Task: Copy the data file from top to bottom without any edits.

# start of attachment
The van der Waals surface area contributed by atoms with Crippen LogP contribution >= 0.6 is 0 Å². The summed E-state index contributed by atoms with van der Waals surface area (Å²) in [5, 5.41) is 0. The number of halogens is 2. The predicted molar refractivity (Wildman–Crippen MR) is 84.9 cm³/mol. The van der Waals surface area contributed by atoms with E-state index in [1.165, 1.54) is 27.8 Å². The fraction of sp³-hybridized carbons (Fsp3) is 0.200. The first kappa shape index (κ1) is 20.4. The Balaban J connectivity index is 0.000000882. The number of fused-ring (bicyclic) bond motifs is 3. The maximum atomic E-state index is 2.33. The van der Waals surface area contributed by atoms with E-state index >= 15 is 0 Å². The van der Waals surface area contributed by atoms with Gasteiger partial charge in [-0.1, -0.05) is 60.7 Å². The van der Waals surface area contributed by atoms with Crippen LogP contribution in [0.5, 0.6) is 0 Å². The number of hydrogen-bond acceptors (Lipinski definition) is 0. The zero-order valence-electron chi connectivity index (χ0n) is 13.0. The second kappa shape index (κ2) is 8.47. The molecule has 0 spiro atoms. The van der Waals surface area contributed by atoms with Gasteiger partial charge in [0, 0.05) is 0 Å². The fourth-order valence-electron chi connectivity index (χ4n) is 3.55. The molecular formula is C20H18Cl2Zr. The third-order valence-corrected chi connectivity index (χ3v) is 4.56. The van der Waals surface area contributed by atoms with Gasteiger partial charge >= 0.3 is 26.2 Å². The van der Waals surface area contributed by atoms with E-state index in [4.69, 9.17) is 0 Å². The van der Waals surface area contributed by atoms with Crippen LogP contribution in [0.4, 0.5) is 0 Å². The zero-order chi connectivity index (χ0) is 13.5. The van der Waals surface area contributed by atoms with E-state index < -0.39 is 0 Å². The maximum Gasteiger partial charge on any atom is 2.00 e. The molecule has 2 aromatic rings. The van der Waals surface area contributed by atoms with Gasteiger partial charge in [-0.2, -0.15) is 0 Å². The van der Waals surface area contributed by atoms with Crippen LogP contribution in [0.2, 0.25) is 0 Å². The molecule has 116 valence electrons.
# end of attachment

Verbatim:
The van der Waals surface area contributed by atoms with Crippen LogP contribution >= 0.6 is 0 Å². The summed E-state index contributed by atoms with van der Waals surface area (Å²) in [5, 5.41) is 0. The number of halogens is 2. The predicted molar refractivity (Wildman–Crippen MR) is 84.9 cm³/mol. The van der Waals surface area contributed by atoms with E-state index in [1.165, 1.54) is 27.8 Å². The fraction of sp³-hybridized carbons (Fsp3) is 0.200. The first kappa shape index (κ1) is 20.4. The Balaban J connectivity index is 0.000000882. The number of fused-ring (bicyclic) bond motifs is 3. The maximum atomic E-state index is 2.33. The van der Waals surface area contributed by atoms with E-state index >= 15 is 0 Å². The van der Waals surface area contributed by atoms with Gasteiger partial charge in [-0.1, -0.05) is 60.7 Å². The van der Waals surface area contributed by atoms with Crippen LogP contribution in [0.5, 0.6) is 0 Å². The number of hydrogen-bond acceptors (Lipinski definition) is 0. The zero-order valence-electron chi connectivity index (χ0n) is 13.0. The second kappa shape index (κ2) is 8.47. The molecule has 0 spiro atoms. The van der Waals surface area contributed by atoms with Gasteiger partial charge in [0, 0.05) is 0 Å². The fourth-order valence-electron chi connectivity index (χ4n) is 3.55. The molecular formula is C20H18Cl2Zr. The third-order valence-corrected chi connectivity index (χ3v) is 4.56. The van der Waals surface area contributed by atoms with Gasteiger partial charge >= 0.3 is 26.2 Å². The van der Waals surface area contributed by atoms with E-state index in [4.69, 9.17) is 0 Å². The van der Waals surface area contributed by atoms with Crippen LogP contribution in [0.4, 0.5) is 0 Å². The zero-order chi connectivity index (χ0) is 13.5. The van der Waals surface area contributed by atoms with E-state index < -0.39 is 0 Å². The maximum Gasteiger partial charge on any atom is 2.00 e. The molecule has 2 aromatic rings. The van der Waals surface area contributed by atoms with Gasteiger partial charge in [-0.2, -0.15) is 0 Å². The van der Waals surface area contributed by atoms with Crippen LogP contribution in [0.2, 0.25) is 0 Å². The molecule has 116 valence electrons.